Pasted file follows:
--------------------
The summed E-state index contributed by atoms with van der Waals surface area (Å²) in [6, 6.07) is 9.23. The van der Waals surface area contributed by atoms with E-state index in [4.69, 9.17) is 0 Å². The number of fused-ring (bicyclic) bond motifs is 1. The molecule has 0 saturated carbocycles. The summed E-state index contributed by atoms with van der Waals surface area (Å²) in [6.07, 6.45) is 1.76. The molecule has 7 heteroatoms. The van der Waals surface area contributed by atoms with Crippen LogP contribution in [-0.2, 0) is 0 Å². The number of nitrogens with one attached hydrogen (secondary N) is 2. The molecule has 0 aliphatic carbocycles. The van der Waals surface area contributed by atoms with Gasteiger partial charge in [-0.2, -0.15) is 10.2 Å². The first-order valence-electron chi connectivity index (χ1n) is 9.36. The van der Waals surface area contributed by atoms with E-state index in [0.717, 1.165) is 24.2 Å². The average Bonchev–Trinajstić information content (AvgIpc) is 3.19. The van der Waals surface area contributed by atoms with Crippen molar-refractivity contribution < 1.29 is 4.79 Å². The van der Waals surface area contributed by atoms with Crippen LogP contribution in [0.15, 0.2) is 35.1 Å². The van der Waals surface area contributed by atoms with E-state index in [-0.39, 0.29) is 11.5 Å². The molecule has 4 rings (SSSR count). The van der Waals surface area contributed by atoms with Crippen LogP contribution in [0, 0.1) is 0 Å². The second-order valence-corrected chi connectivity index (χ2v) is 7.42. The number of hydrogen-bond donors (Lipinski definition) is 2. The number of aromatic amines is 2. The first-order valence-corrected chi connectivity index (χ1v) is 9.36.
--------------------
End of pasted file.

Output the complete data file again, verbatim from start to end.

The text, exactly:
The summed E-state index contributed by atoms with van der Waals surface area (Å²) in [6, 6.07) is 9.23. The van der Waals surface area contributed by atoms with E-state index in [4.69, 9.17) is 0 Å². The number of fused-ring (bicyclic) bond motifs is 1. The molecule has 0 saturated carbocycles. The summed E-state index contributed by atoms with van der Waals surface area (Å²) in [6.07, 6.45) is 1.76. The molecule has 7 heteroatoms. The van der Waals surface area contributed by atoms with Crippen LogP contribution in [-0.2, 0) is 0 Å². The number of nitrogens with one attached hydrogen (secondary N) is 2. The molecule has 0 aliphatic carbocycles. The van der Waals surface area contributed by atoms with Gasteiger partial charge in [-0.2, -0.15) is 10.2 Å². The first-order valence-electron chi connectivity index (χ1n) is 9.36. The van der Waals surface area contributed by atoms with E-state index in [0.717, 1.165) is 24.2 Å². The average Bonchev–Trinajstić information content (AvgIpc) is 3.19. The van der Waals surface area contributed by atoms with Crippen molar-refractivity contribution < 1.29 is 4.79 Å². The van der Waals surface area contributed by atoms with Crippen LogP contribution in [0.15, 0.2) is 35.1 Å². The van der Waals surface area contributed by atoms with E-state index in [-0.39, 0.29) is 11.5 Å². The molecule has 4 rings (SSSR count). The van der Waals surface area contributed by atoms with Crippen LogP contribution in [0, 0.1) is 0 Å². The second-order valence-corrected chi connectivity index (χ2v) is 7.42. The number of hydrogen-bond donors (Lipinski definition) is 2. The number of aromatic amines is 2. The first-order valence-corrected chi connectivity index (χ1v) is 9.36.